NCEAS Research

We bring together a multi-disciplinary community of trainees, educators, clinicians, researchers and community stakeholders to enhance social determinants of health training and dissemination of best practices.

Evaluating Innovation and Challenges to Social Determinants of Health Education in the Context of a Pandemic

It is unclear what the impact of the twin pandemics of COVID-19 and racism has been on approaches to train health professions students to address underlying causes of health inequities. For many institutions, there has been an abrupt shift in the methods used to deliver educational content. Most notably, many institutions are primarily relying on remote learning and limiting teaching within clinical and classroom settings. In addition, there may be rapid shifts in content being delivered. As a result, while there is clear urgency for training in SDOH and antiracism, it is unclear whether the pandemic and racial unrest have hindered or enhanced efforts to do so.

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Prevalence, Correlates and Predictive Value of ICD-10 Z Codes to Identify Social Determinants of Health That Affect Insured Adults’ Health and Health Care Use

In recent years, a growing understanding of the importance of social determinants of health (SDOH) has driven a flurry of efforts to identify and address health-related social needs in health care settings. One novel, national approach to identifying when SDOH influence demand for health care are SDOH-related Z codes (henceforth ‘Z codes’), which supersede the V codes used in the International Classification of Diseases (ICD), Ninth Revision coding architecture (1). Z codes were introduced with the ICD, Tenth Revision (ICD-10) coding architecture in October 2015, and identify reasons for encounters when circumstances other than a disease or injury are recorded as diagnoses or problems. Codes Z55-65, along with a few other ICD-10 codes, specifically identify socioeconomic and psychosocial circumstances, and identify SDOH-related factors that can affect health care use.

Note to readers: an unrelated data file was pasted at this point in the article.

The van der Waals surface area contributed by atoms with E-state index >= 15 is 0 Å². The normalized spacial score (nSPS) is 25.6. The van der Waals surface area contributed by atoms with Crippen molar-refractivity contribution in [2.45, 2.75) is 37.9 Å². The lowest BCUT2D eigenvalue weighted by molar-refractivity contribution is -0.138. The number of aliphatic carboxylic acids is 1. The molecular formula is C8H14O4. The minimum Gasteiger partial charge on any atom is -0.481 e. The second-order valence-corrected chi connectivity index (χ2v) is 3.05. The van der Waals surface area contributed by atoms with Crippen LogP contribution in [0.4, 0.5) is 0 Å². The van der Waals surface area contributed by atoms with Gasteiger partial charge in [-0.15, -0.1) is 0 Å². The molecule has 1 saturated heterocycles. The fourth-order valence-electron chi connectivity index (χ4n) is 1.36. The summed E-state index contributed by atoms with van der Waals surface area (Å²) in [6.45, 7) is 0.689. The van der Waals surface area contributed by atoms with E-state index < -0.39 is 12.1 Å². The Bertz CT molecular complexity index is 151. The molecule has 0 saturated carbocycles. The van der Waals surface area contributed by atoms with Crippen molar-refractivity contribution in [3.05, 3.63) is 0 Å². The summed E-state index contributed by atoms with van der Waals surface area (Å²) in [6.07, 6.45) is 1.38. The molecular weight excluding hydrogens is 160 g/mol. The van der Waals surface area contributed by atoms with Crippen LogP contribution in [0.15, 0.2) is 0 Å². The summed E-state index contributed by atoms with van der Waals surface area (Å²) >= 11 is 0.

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Developing an assessment and evaluation toolkit for social determinants of training in medical education and physician assistant education

While it is clearly established that the social determinants of health (SDH) have a large influence on health outcomes and are more prevalent among racial/ethnic minorities and those living in socioeconomically deprived communities (1), best practices for preparing healthcare professionals to address social conditions remain inconclusive. In this project, we propose developing a comprehensive SDH curriculum assessment and evaluation toolkit that can be widely disseminated to medical and physician assistant (PA) training programs.

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Identifying and Investigating How Health-Related Social Needs are Addressed in Interventions that Prevent Avoidable Health Care Use

Primary care is an ideal venue to engage patients with high social needs, identify and address health-related social needs (HRSNs), and coordinate efforts to reduce avoidable health care use. As current and future primary care clinicians care for patients within a health care system that increasingly emphasizes value-based care for high-needs populations (1) it is critical to generate evidence that can help care teams understand how to deliver whole-person care to improve outcomes for high-risk populations.

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Using geographic information systems and geospatial data to identify and address social determinants of health in clinical practice and training

Training primary care providers to use of geospatial data and geographic information systems (GIS) systems has the potential to improve patient outcomes both at a local level, as well as a national level as graduates disperse to diverse practice locations. This study examines best practices and effective models of integrating geospatial data and GIS into clinical care and provider training.

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Integrating Medical-Legal Partnerships to Address the Social Determinants of Health in Primary Care Clinical Practice and Training

Medical-Legal Partnerships (MLP) present an opportunity for medical students, residents and practitioners to develop practical approaches and skills to addressing social determinants of health and to practicing in interdisciplinary teams. This study examines various training models to prepare providers to practice in these settings.

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